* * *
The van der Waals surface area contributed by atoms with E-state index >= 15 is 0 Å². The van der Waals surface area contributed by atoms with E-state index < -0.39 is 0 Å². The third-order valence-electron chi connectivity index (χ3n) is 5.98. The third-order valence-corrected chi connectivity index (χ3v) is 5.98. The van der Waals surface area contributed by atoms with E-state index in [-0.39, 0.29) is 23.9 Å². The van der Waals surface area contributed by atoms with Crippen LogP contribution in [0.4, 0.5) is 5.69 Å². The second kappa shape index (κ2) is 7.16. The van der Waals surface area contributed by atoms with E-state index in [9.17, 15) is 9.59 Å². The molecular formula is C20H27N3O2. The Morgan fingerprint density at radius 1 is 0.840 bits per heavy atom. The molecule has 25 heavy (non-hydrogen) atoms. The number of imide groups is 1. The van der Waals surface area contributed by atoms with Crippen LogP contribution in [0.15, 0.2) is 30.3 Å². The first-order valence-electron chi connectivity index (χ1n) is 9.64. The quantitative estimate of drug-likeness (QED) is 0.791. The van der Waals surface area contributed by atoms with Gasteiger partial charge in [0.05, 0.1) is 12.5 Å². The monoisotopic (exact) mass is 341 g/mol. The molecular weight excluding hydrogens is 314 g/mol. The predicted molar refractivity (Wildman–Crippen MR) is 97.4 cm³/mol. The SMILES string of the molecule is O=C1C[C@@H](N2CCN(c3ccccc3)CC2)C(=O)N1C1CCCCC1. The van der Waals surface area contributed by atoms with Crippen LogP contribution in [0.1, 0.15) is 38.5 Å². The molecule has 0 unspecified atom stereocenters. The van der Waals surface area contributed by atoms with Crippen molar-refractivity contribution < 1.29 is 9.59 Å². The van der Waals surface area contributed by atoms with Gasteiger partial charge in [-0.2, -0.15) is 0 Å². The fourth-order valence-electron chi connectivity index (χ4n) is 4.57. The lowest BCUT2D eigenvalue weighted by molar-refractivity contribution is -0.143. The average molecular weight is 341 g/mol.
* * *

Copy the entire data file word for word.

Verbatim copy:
The van der Waals surface area contributed by atoms with E-state index >= 15 is 0 Å². The van der Waals surface area contributed by atoms with E-state index < -0.39 is 0 Å². The third-order valence-electron chi connectivity index (χ3n) is 5.98. The third-order valence-corrected chi connectivity index (χ3v) is 5.98. The van der Waals surface area contributed by atoms with E-state index in [-0.39, 0.29) is 23.9 Å². The van der Waals surface area contributed by atoms with Crippen LogP contribution in [0.4, 0.5) is 5.69 Å². The second kappa shape index (κ2) is 7.16. The van der Waals surface area contributed by atoms with E-state index in [9.17, 15) is 9.59 Å². The molecular formula is C20H27N3O2. The Morgan fingerprint density at radius 1 is 0.840 bits per heavy atom. The molecule has 25 heavy (non-hydrogen) atoms. The number of imide groups is 1. The van der Waals surface area contributed by atoms with Crippen LogP contribution in [0.15, 0.2) is 30.3 Å². The first-order valence-electron chi connectivity index (χ1n) is 9.64. The quantitative estimate of drug-likeness (QED) is 0.791. The van der Waals surface area contributed by atoms with Gasteiger partial charge in [0.05, 0.1) is 12.5 Å². The monoisotopic (exact) mass is 341 g/mol. The molecular weight excluding hydrogens is 314 g/mol. The predicted molar refractivity (Wildman–Crippen MR) is 97.4 cm³/mol. The SMILES string of the molecule is O=C1C[C@@H](N2CCN(c3ccccc3)CC2)C(=O)N1C1CCCCC1. The van der Waals surface area contributed by atoms with Crippen LogP contribution in [0.1, 0.15) is 38.5 Å². The molecule has 0 unspecified atom stereocenters. The van der Waals surface area contributed by atoms with Crippen molar-refractivity contribution < 1.29 is 9.59 Å². The van der Waals surface area contributed by atoms with Gasteiger partial charge in [-0.2, -0.15) is 0 Å². The fourth-order valence-electron chi connectivity index (χ4n) is 4.57. The lowest BCUT2D eigenvalue weighted by molar-refractivity contribution is -0.143. The average molecular weight is 341 g/mol.